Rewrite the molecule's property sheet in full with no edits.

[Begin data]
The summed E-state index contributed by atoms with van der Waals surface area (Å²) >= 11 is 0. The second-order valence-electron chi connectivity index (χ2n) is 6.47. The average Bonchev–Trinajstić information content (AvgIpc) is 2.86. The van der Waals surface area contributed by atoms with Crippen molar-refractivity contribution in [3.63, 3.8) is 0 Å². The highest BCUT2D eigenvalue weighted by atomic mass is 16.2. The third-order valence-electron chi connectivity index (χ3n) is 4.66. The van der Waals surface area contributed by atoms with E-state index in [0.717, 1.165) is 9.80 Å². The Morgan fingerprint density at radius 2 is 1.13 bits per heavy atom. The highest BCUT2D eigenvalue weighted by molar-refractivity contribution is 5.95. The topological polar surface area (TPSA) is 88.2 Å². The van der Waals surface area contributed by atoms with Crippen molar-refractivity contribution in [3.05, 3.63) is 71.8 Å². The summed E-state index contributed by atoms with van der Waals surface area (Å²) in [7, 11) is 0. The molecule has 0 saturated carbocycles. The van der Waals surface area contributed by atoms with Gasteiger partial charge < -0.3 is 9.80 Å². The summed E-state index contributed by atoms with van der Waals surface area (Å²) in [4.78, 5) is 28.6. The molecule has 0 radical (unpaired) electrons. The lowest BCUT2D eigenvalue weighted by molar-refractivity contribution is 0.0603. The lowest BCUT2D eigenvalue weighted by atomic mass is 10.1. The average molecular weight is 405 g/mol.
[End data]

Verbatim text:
The summed E-state index contributed by atoms with van der Waals surface area (Å²) >= 11 is 0. The second-order valence-electron chi connectivity index (χ2n) is 6.47. The average Bonchev–Trinajstić information content (AvgIpc) is 2.86. The van der Waals surface area contributed by atoms with Crippen molar-refractivity contribution in [3.63, 3.8) is 0 Å². The highest BCUT2D eigenvalue weighted by atomic mass is 16.2. The third-order valence-electron chi connectivity index (χ3n) is 4.66. The van der Waals surface area contributed by atoms with E-state index in [0.717, 1.165) is 9.80 Å². The Morgan fingerprint density at radius 2 is 1.13 bits per heavy atom. The highest BCUT2D eigenvalue weighted by molar-refractivity contribution is 5.95. The topological polar surface area (TPSA) is 88.2 Å². The van der Waals surface area contributed by atoms with Crippen molar-refractivity contribution in [3.05, 3.63) is 71.8 Å². The summed E-state index contributed by atoms with van der Waals surface area (Å²) in [7, 11) is 0. The molecule has 0 saturated carbocycles. The van der Waals surface area contributed by atoms with Gasteiger partial charge < -0.3 is 9.80 Å². The summed E-state index contributed by atoms with van der Waals surface area (Å²) in [4.78, 5) is 28.6. The molecule has 0 radical (unpaired) electrons. The lowest BCUT2D eigenvalue weighted by molar-refractivity contribution is 0.0603. The lowest BCUT2D eigenvalue weighted by atomic mass is 10.1. The average molecular weight is 405 g/mol.